Food & Drink

This star pastry chef gave up a sweet S.F. gig to return to Sacramento

Edward Martinez is leaving Beast + Bounty and Milk Money to return to the Bay Area. The Grange pastry chef Rebecka Smith will take over both restaurants’ dessert selection and oversee operations of LowBrau, Beast + Bounty, Milk Money and Block Butcher Bar.
Edward Martinez is leaving Beast + Bounty and Milk Money to return to the Bay Area. The Grange pastry chef Rebecka Smith will take over both restaurants’ dessert selection and oversee operations of LowBrau, Beast + Bounty, Milk Money and Block Butcher Bar. pkitagaki@sacbee.com

Edward Martinez, the acclaimed former Hawks and Enotria pastry chef who left Sacramento for world-class restaurants in San Francisco and elsewhere, is returning to town.

Martinez, 32, recently resigned from two-Michelin-starred San Francisco restaurant Lazy Bear to become executive pastry chef for midtown Sacramento’s LowBrau and Block Butcher Bar and their forthcoming offshoots in R Street’s Ice Blocks development: upscale grill Beast + Bounty and ice cream and doughnut shop Milk Money.

Lazy Bear “is a great restaurant,” Martinez said last month while sitting outside Philz Coffee, across a courtyard from the under-construction Beast + Bounty, which is expected to open in October along with Milk Money. “But all of my friends in the restaurant scene are here. I like the way of life here so much better.” Although he is from Fresno, he considers Sacramento “home,” he said. “I always wanted to come back.”

He has four children and his girlfriend has two, Martinez said. The cost of living in the Bay Area is too high for such a large family, he said.

Martinez initially planned to consult on Beast + Bounty and Milk Money, traveling to Sacramento on his days off from Lazy Bear. Then LowBrau owner/operator Michael Hargis created the executive pastry position.

The LowBrau restaurants’ executive chef, Brock Macdonald, is “one of my best friends,” Martinez said. The pair met a few years ago at the Cochon Heritage Fire outdoor wood-fire grilling event in Napa.

Wood fire will play a big role in Beast + Bounty, which will focus on hearth cooking of meats, vegetables and desserts like the salt-roasted pear Martinez is planning to make there. At Milk Money, Martinez will offer desserts with sweet and savory ingredients and a different brioche doughnut each day.

“At this point in his career, he could possibly go work anywhere he wanted in the world,” Macdonald said. “We are very excited and proud to work with him.”

Chefs and cooks leave San Francisco for gigs in Sacramento all the time. But few come from a restaurant as esteemed and of-the-moment hot as Lazy Bear, which offers inventive, fine-dining-quality dishes in an atmosphere akin to that of a dinner party at someone’s house. Lazy Bear won its second Michelin star – or one star shy of the world’s highest culinary honor – last year.

Martinez has defied expectations before. As a teenager, he went deep into Fresno gang life and at 20, was facing assault and battery charges and a possible eight-year prison term. He promised the judge he would enroll in pastry classes, and caught a break on his sentence.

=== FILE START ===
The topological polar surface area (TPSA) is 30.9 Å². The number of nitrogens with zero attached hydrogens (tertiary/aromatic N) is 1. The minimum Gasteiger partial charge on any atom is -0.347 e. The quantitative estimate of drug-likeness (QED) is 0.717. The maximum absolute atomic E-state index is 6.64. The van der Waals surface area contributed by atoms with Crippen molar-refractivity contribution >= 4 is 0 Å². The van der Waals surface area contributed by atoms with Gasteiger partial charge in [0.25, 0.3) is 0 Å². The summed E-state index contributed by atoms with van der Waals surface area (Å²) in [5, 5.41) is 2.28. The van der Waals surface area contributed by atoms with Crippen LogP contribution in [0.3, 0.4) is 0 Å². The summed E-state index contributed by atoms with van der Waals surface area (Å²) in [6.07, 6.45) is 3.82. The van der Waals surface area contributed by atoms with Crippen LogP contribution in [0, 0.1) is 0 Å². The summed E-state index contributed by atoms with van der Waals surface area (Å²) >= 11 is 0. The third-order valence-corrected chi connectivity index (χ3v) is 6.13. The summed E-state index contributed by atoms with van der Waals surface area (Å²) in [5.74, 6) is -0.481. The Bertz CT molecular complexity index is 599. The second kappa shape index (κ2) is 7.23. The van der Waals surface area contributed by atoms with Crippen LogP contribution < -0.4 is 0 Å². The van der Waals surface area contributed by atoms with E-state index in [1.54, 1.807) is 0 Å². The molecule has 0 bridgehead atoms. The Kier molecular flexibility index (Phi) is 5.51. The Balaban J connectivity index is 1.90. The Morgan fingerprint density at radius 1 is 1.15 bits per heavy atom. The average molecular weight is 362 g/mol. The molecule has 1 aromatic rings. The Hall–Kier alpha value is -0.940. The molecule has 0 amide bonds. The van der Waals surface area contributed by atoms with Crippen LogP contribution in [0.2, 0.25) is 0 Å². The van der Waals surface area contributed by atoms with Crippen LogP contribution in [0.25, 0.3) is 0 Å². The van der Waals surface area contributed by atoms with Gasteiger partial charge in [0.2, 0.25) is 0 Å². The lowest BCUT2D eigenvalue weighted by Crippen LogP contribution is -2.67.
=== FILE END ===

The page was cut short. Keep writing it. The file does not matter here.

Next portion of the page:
He completed a Fresno County culinary program and eventually landed in the Sacramento region, where he fashioned exquisite, multistep chocolate desserts at Granite Bay’s Hawks and applied modernist techniques at Sacramento’s Enotria as part of an all-star team bent on earning a Michelin star – even though Michelin Guide inspectors never seem to make it to Sacramento.

But they do go to the Bay Area, and so did Martinez, who “wanted to be one of the best, and work at the best restaurants and do all that,” he said. He also was newly divorced and “kind of wanted a change of scenery.”

Martinez worked for Bay Area celebrity chefs Tyler Florence (at El Paseo and Wayfare Tavern) and Michael Mina (Bourbon Steak) and did a stint in Las Vegas at Restaurant Guy Savoy, where he practiced classic French techniques while picking up about every other word.

“Nobody speaks English, they all speak French,” Martinez said. “I just had to get by with (trying to) figure out what they were saying to me. It was difficult, but I picked it up.”

In early 2016, Martinez helped friend and executive chef Joey Elenterio open Cadence, a high-profile San Francisco restaurant from the team behind popular San Francisco gastropub Maven. Cadence closed after six months and a two-star (out of four) rating from Chronicle food critic Michael Bauer.

“I was upset when it happened,” Martinez said of Cadence’s closure, which he attributed partly to too many new restaurants and limited foot traffic in the restaurant’s Mid-Market neighborhood.“(Elenterio) put a lot of heart and soul into it.”

Martinez had increased his own profile at Cadence, winning a StarChefs Rising Star award while working there, and recovered in a big way from its closure with the Lazy Bear gig. He since has reassessed his priorities.

“I loved working at Lazy Bear,” he said. “I learned a lot and made great connections. But if I continue down that route, I am going to be working 18-hour days and not seeing my kids. I was like, you know what? I have paid my dues already. I want to be able to have fun and be able to love coming to work. And I know I will be happy here every day.”

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